& lt;span class= & quot;dropcap & quot; & P & lt;/span & artisans think in black and white terms: My side's lily white, yours is pure evil, and anyone who chooses the wrong side is just plain dumb. But Robert Penn Warren's All the King's Men, which sees past partisanship, isn't a great political novel just because it refuses to over-simplify American politicking. It's a layered story of an idealist turned cynical (a politician) told from the perspective of a cynic who shows flashes of idealism (a newspaper reporter).
Warren's Huey Long hero, Willie Stark, travels from dumb hick to smart politician, from powerless idealist to idealist empowered. When he discovers that a political machine has used him, he lashes out with honesty -- and with the passion instilled in him by years of slopping pigs and having no hope of ever doing anything else. But his political rise (to governor of Louisiana) corrupts him: He ends up as a megalomaniac who rationalizes the way he uses other people, becoming just like the cynics who first used him.
This is Sean Penn and Jude Law's movie. As Willie, Penn glares in indignation over injustice; when surprised by bad news, his eyes search out the wall before redirecting his steely gaze; when speechifying to farmers, his hands flutter aloft together because he's dreaming big dreams. When he preaches to the unimpeachable judge (Anthony Hopkins) that dirt runs through all of politics, that dirt is all around us, that "it's what makes everything green," Penn's expression masterfully blends opposed emotions: remorse over humanity's situation, joy over our cleverness.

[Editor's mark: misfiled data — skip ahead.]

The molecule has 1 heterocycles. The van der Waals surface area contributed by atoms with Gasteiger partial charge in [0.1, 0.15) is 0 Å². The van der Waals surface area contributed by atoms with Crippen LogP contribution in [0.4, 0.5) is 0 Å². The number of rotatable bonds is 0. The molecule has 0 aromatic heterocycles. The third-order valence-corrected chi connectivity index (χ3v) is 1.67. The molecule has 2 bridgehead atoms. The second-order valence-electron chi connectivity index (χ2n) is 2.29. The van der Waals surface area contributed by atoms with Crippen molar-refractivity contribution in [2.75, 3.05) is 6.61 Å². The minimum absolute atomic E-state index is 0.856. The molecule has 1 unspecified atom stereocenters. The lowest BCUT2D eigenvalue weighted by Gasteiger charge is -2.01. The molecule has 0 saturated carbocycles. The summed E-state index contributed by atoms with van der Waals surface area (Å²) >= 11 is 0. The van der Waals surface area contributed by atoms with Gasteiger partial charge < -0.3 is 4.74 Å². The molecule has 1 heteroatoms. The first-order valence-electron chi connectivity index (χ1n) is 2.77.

The other luminaries in this cast, and there are several, have what amount to small supporting roles. The idealistic fervor of Jack Burden childhood friends (Kate Winslet and Mark Ruffalo's characters aim to change the world too) is only sketched in. Even Hopkins doesn't make much of an impression, even in a climactic scene that calls for him to look bedraggled, wipe his over-long white locks out of his face, and look devastated by betrayal.
Law's Jack Burden, meanwhile, has the blank affect of the low-key cynic who ain't no way gonna let corruption or the love of a good woman change his poker face. It's an understated performance, just right for his character's detachment from life.
Unfortunately, James Horner's over-wrought score surges into low-angle shots of Penn's orations, bulldozing those scenes with sentimentality, and Zaillian's montages of Willie's speechifying try too hard to be inspirational.
No screenplay could match the novel's metaphor-heavy, hard-boiled prose, though Zaillian's script knows how to tell a story using visual shorthand. Yet he sticks too close to the novel during sequences when Jack Burden digs up the dirt on people by poring over public records. There's no way to make long hours of tedious work cinematic -- or if there is, Zaillian hasn't found it here.
Since being pulled out of Oscar consideration last year, All the King's Men feels as if it's been tinkered with too much: Some of the subplot scenes seem disconnected and unresolved. Despite its weaknesses, however, it's better than the 1949 version, if only because it delves deeper into our national cynicism about politicians.
The critics have dog-piled on this political movie with a big-name cast, faulting Penn for histrionics, the screenplay for over-reaching and the supporting cast for bad Southern accents. But Warren's Willie is the wild demagogue that Penn portrays. And you can't simultaneously criticize a picture for saying too much (aiming at profound political analysis) and too little (Willie's motives aren't explained clearly). And don't you just love people who have never set foot in the South, who have no training in phonetics or linguistics, passing judgment on the suitability of actors' drawls?
All the King's Men isn't as false as that.